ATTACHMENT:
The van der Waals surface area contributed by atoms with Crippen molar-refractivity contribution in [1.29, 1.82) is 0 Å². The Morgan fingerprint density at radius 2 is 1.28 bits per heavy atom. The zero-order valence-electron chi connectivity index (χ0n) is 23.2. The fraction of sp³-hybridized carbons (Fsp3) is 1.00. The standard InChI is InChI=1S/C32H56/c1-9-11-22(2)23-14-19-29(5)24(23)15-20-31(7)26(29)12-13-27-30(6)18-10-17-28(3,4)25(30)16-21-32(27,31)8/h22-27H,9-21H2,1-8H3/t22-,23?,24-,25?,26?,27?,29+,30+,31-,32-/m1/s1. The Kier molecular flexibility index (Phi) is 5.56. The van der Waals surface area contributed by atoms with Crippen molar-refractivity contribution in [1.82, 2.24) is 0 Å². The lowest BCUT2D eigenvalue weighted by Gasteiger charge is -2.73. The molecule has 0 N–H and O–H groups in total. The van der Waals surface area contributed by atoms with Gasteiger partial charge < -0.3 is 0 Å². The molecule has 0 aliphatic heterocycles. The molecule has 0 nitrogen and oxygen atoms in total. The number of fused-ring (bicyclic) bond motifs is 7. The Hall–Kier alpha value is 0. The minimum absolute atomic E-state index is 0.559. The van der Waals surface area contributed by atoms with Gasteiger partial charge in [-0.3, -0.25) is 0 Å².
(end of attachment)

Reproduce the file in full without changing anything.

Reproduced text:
The van der Waals surface area contributed by atoms with Crippen molar-refractivity contribution in [1.29, 1.82) is 0 Å². The Morgan fingerprint density at radius 2 is 1.28 bits per heavy atom. The zero-order valence-electron chi connectivity index (χ0n) is 23.2. The fraction of sp³-hybridized carbons (Fsp3) is 1.00. The standard InChI is InChI=1S/C32H56/c1-9-11-22(2)23-14-19-29(5)24(23)15-20-31(7)26(29)12-13-27-30(6)18-10-17-28(3,4)25(30)16-21-32(27,31)8/h22-27H,9-21H2,1-8H3/t22-,23?,24-,25?,26?,27?,29+,30+,31-,32-/m1/s1. The Kier molecular flexibility index (Phi) is 5.56. The van der Waals surface area contributed by atoms with Crippen molar-refractivity contribution in [1.82, 2.24) is 0 Å². The lowest BCUT2D eigenvalue weighted by Gasteiger charge is -2.73. The molecule has 0 N–H and O–H groups in total. The van der Waals surface area contributed by atoms with Gasteiger partial charge < -0.3 is 0 Å². The molecule has 0 aliphatic heterocycles. The molecule has 0 nitrogen and oxygen atoms in total. The number of fused-ring (bicyclic) bond motifs is 7. The Hall–Kier alpha value is 0. The minimum absolute atomic E-state index is 0.559. The van der Waals surface area contributed by atoms with Gasteiger partial charge in [-0.3, -0.25) is 0 Å².